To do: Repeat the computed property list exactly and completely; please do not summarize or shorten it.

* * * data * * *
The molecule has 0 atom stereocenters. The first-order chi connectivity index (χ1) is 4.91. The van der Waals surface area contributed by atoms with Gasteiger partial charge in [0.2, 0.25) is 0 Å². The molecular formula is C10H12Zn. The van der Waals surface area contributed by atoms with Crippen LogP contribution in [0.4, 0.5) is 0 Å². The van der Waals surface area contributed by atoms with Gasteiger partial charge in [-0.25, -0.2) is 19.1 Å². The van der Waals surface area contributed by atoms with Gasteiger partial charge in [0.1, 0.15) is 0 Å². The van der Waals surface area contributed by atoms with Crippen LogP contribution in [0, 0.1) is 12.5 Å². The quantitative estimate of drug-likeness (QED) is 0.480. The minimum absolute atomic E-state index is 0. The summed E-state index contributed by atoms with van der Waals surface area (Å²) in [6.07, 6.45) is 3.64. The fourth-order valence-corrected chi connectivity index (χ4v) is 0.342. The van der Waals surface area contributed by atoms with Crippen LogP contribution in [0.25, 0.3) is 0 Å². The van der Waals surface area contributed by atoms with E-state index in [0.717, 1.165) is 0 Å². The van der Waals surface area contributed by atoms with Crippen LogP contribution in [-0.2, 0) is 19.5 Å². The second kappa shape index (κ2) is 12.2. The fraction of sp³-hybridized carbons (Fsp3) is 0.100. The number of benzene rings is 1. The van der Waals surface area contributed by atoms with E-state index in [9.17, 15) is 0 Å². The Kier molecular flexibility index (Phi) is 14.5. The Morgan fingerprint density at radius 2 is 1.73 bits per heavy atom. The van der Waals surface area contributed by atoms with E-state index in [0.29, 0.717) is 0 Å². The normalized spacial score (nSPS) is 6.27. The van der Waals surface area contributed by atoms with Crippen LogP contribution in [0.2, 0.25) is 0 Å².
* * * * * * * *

The molecule has 0 atom stereocenters. The first-order chi connectivity index (χ1) is 4.91. The van der Waals surface area contributed by atoms with Gasteiger partial charge in [0.2, 0.25) is 0 Å². The molecular formula is C10H12Zn. The van der Waals surface area contributed by atoms with Crippen LogP contribution in [0.4, 0.5) is 0 Å². The van der Waals surface area contributed by atoms with Gasteiger partial charge in [-0.25, -0.2) is 19.1 Å². The van der Waals surface area contributed by atoms with Gasteiger partial charge in [0.1, 0.15) is 0 Å². The van der Waals surface area contributed by atoms with Crippen LogP contribution in [0, 0.1) is 12.5 Å². The quantitative estimate of drug-likeness (QED) is 0.480. The minimum absolute atomic E-state index is 0. The summed E-state index contributed by atoms with van der Waals surface area (Å²) in [6.07, 6.45) is 3.64. The fourth-order valence-corrected chi connectivity index (χ4v) is 0.342. The van der Waals surface area contributed by atoms with Crippen LogP contribution in [0.25, 0.3) is 0 Å². The van der Waals surface area contributed by atoms with E-state index in [0.717, 1.165) is 0 Å². The van der Waals surface area contributed by atoms with Crippen LogP contribution in [-0.2, 0) is 19.5 Å². The second kappa shape index (κ2) is 12.2. The fraction of sp³-hybridized carbons (Fsp3) is 0.100. The number of benzene rings is 1. The van der Waals surface area contributed by atoms with E-state index in [9.17, 15) is 0 Å². The Kier molecular flexibility index (Phi) is 14.5. The Morgan fingerprint density at radius 2 is 1.73 bits per heavy atom. The van der Waals surface area contributed by atoms with E-state index in [0.29, 0.717) is 0 Å². The normalized spacial score (nSPS) is 6.27. The van der Waals surface area contributed by atoms with Crippen LogP contribution in [0.2, 0.25) is 0 Å².